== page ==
“In the Winter of 1764, the Small Pox prevailing in Boston, I went with my Brother into Town and was inocculated under the Direction of Dr. Nathaniel Perkins and Dr. Joseph Warren. This Distemper was very terrible even by Inocculation at that time. My Physicians dreaded it, and prepared me, by a milk Diet and a Course of Mercurial Preparations, till they reduced me very low before they performed the operation. They continued to feed me with Milk and Mercury through the whole Course of it, and salivated me to such a degree, that every tooth in my head became so loose that I believe I could have pulled them all with my Thumb and finger. By such means they conquered the Small Pox, which I had very lightly, but they rendered me incapable … of speaking or eating in my old Age, in short they brought me into the same Situation with my Friend Washington, who attributed his misfortune to cracking of Walnuts in his Youth.”— John Adams, Autobiography Part 1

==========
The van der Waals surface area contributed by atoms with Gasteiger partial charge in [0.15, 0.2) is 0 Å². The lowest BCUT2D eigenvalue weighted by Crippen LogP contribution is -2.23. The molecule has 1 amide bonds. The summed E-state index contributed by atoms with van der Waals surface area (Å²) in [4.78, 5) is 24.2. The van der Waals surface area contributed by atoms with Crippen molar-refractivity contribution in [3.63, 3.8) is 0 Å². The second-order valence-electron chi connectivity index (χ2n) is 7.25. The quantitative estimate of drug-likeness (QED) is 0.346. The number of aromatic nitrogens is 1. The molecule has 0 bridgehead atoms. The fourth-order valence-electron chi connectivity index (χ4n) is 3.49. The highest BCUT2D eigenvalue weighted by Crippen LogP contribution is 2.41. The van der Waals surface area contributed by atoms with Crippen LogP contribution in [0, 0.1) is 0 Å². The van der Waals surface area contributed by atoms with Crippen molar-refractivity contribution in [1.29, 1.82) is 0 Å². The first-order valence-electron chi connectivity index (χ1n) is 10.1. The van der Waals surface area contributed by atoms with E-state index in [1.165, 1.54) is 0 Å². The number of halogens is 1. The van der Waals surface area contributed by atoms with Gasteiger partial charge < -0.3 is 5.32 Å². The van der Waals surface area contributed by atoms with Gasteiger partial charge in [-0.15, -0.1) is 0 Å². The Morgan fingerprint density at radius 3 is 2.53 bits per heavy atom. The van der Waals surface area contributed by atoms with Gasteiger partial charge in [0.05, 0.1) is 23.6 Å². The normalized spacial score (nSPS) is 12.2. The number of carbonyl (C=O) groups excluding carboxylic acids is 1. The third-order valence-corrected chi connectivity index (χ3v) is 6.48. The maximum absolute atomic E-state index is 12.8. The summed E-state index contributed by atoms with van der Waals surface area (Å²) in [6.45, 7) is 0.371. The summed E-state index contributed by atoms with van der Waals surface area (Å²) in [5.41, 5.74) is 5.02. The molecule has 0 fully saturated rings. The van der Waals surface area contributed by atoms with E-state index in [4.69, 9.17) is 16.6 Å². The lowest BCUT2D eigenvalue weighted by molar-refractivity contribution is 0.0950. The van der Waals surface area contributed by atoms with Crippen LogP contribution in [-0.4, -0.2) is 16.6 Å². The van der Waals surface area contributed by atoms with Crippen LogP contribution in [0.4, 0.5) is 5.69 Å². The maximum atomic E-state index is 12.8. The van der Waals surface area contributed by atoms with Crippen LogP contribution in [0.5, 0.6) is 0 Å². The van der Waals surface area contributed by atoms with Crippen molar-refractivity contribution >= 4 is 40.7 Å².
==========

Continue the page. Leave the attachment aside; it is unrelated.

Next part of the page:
Interestingly enough, Adams was the first president approached about the discovery of vaccination. In 1800, Benjamin Waterhouse, a strong advocate and frequent correspondent of Edward Jenner, wrote to President Adams, his former roommate, about the new practice of using cowpox as a preventative for smallpox. Adams, however, did not respond and Waterhouse was forced to try again by contacting the more receptive vice-president Thomas Jefferson.
Thomas Jefferson (1801-09)
In 1806, following Waterhouse’s correspondence about Jenner’s innovation, Jefferson advocated for the practice in America. In fact, after learning about the discovery, Jefferson invited Indian chiefs into Washington to teach them the practice – using pictures and translated instructions.
Andrew Jackson (1829-37)
At age 14, Jackson contracted smallpox while being held prisoner by the British during the War of Independence. Jackson recovered and later became the seventh president of the United States but his brother Robert, who also contracted the disease while imprisoned, died.
Martin Van Buren (1837-41)